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Faculty To Grad Students: Go Work 80-Hour Weeks! 454

New submitter Ian Paul Freeley writes "Controversy has erupted after a departmental email from faculty to astrophysics graduate students was leaked. Key tips for success in grad school include: 'However, if you informally canvass the faculty (those people for whose jobs you came here to train), most will tell you that they worked 80-100 hours/week in graduate school. No one told us to work those hours, but we enjoyed what we were doing enough to want to do so...If you find yourself thinking about astronomy and wanting to work on your research most of your waking hours, then academic research may in fact be the best career choice for you.' Reactions from astronomy blogs has ranged from disappointment to concern for the mental health of the students. It also seems that such a culture, coupled with the poor job prospects for academics, is continuing to drive talent away from the field. This has been recognized as a problem for over 15 years in the astronomy community, but little seems to have changed. Any tips for those of us looking to instigate culture change and promote healthy work-life balance?"
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Faculty To Grad Students: Go Work 80-Hour Weeks!

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  • strike (Score:2, Interesting)

    by Anonymous Coward on Tuesday October 16, 2012 @04:35PM (#41673581)
    Don't pay your tuition, organize, demand change, (kids at my university went on hunger strikes). Not advocating this but sometimes that's the only way the Regents actually notice this bs.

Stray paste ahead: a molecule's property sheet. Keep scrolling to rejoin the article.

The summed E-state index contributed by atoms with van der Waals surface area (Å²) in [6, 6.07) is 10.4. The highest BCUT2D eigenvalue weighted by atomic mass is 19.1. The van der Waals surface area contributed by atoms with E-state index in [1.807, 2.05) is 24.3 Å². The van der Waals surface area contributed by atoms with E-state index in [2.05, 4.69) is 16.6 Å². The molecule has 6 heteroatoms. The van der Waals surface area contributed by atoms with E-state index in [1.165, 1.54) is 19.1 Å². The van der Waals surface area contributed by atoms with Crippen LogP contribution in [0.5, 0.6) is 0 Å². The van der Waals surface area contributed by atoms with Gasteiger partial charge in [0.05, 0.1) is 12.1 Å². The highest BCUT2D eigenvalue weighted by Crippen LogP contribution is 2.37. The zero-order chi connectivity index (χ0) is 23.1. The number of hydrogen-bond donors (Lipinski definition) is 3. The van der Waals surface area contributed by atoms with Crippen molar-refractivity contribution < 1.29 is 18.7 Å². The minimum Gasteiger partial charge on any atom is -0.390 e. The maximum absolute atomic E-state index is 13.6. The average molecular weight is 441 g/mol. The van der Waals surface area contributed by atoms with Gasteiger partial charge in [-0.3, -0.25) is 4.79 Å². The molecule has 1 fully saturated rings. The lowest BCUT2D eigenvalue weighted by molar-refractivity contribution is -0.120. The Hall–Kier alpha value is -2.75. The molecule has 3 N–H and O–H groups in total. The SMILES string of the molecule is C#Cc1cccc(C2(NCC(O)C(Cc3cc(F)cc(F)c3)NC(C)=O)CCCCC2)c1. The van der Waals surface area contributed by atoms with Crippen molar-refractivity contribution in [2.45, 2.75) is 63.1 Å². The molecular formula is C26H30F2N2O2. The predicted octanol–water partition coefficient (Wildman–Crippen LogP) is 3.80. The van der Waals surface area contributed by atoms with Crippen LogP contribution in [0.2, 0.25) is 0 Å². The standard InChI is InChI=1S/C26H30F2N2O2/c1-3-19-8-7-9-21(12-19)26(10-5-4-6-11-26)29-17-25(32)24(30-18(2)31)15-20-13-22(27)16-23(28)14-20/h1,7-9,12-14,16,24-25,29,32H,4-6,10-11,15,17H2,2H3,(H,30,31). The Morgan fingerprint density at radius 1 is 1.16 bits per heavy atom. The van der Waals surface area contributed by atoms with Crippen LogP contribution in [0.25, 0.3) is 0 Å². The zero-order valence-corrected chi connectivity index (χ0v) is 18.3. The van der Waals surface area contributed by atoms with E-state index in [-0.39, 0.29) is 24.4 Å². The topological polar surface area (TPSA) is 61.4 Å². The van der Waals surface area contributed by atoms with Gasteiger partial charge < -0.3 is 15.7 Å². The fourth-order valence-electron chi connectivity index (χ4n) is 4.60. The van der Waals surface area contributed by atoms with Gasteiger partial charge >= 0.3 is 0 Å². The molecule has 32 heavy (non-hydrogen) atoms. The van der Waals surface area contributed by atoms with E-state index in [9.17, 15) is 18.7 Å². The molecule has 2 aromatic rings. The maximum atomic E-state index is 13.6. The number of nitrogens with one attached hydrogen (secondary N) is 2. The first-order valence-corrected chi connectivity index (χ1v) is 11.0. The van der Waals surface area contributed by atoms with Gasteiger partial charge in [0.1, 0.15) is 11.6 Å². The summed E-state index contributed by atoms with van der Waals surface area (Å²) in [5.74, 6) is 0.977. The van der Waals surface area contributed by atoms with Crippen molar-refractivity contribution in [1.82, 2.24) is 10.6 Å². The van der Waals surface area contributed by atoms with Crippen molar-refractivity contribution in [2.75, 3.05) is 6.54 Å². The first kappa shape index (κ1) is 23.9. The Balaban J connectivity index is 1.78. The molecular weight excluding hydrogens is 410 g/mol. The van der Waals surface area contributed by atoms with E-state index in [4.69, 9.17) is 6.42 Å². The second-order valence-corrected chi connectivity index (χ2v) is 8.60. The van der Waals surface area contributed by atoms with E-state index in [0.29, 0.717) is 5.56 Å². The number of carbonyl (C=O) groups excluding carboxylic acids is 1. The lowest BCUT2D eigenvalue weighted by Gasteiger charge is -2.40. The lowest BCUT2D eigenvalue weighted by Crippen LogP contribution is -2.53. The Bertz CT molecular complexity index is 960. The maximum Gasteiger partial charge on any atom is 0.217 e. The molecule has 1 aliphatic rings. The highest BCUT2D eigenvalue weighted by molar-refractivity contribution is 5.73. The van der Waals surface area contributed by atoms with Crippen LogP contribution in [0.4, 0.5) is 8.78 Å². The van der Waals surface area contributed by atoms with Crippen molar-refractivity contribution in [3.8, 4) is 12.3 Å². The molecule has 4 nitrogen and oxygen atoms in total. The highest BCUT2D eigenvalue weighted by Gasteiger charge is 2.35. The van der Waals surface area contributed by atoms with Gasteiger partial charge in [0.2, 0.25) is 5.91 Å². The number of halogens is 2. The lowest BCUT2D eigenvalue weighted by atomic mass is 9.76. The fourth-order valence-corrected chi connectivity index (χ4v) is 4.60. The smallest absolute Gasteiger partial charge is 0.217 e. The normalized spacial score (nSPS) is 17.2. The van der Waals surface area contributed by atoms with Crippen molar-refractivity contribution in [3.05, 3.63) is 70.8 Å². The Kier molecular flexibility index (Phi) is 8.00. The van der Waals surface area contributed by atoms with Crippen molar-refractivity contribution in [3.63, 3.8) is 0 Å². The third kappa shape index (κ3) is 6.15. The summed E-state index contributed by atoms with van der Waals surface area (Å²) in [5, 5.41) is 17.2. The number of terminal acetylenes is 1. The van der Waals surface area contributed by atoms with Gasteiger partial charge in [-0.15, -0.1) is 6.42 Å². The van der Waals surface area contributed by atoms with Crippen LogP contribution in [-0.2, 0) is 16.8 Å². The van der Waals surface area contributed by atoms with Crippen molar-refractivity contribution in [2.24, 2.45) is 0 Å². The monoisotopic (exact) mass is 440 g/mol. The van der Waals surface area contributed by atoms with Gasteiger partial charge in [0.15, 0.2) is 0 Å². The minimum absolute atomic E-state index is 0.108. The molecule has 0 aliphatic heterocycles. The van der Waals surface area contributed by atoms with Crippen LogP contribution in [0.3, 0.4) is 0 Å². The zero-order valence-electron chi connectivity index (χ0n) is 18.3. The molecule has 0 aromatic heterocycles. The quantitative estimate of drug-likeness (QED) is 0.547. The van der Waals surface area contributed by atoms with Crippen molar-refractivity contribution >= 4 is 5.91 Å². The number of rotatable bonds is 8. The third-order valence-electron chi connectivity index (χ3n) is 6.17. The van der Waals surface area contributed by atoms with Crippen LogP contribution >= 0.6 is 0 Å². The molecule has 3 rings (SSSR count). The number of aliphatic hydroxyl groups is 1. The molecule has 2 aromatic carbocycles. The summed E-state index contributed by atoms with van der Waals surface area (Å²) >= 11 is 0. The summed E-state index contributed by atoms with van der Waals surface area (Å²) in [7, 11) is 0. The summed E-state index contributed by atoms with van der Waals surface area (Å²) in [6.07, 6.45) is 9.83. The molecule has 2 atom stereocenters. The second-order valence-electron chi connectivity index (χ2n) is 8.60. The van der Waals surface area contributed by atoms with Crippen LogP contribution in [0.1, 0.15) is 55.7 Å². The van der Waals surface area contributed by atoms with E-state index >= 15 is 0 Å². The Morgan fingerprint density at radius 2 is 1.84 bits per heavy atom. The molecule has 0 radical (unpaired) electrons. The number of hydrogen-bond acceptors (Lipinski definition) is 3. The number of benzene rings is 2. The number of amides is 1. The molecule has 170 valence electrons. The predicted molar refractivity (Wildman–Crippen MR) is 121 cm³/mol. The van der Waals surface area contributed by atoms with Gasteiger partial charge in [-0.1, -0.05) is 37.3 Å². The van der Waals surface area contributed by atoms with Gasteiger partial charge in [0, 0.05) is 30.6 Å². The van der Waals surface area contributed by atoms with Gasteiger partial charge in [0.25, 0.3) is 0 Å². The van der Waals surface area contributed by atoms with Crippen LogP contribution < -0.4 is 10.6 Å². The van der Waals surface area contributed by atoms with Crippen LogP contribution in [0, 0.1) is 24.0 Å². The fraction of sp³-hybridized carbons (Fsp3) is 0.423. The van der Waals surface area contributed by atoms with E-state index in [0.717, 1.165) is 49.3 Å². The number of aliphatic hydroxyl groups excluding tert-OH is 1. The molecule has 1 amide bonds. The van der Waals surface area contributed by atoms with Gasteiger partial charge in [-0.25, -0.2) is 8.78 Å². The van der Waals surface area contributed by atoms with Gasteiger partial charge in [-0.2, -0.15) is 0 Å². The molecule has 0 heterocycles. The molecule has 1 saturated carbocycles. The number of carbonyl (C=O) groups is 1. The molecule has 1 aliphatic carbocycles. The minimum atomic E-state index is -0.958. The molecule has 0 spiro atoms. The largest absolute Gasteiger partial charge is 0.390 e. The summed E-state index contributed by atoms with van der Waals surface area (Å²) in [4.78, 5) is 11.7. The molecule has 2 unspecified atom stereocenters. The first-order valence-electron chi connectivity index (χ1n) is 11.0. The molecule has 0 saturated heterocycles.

• It's true (Score:4, Interesting)

    by adenied ( 120700 ) on Tuesday October 16, 2012 @04:39PM (#41673641)

    My wife is finishing grad school with a PhD and getting the hell out of Dodge. She's already found a job related to science/academia in her field that pays more and has better benefits than anything she could expect as a post-doc or assistant professor. It's a stable job where she can see clear career advancement over the coming years. This as opposed to an academic career where she wouldn't have much say in what part of the country she ended up and would have to work like crazy (publish or perish is so true) in an attempt to maybe get tenure 15+ years down the road.

    Not to mention that more than a few of her advisers and colleagues have been having serious funding issues. She's in a field where lots of funding comes from the NIH and they're cutting back like crazy. It's not a very good climate right now.

  • Witnessed this (Score:5, Interesting)

    by EmperorOfCanada ( 1332175 ) on Tuesday October 16, 2012 @04:46PM (#41673723)
    I did some consulting for a company years ago. Some of their top employees worked 4 day weeks as a reward for function points delivered and bugs not delivered. One guy generated enough that he could have worked 2 day weeks (but didn't) and still held the top position on the leaderboard (ranked weekly). The top 3 employees were not gaming the system they were just really good; their total points were a huge multiple of the bottom 20 employees. Then the company brought on a new manager (a lawyer) who said this simply couldn't stand. He eliminated the days off and the top 5 employees all quit right after lunch. I left a few months later when they were getting slower and slower paying my invoices and then poof they were gone. This was after the previous year of 20 million in revenue generating around 6 million in profits. Those top guys had started a new company doing this crazy new thing (iPhone app development) got bought out for about 5 to 7 mil a tiny bit less than a year later.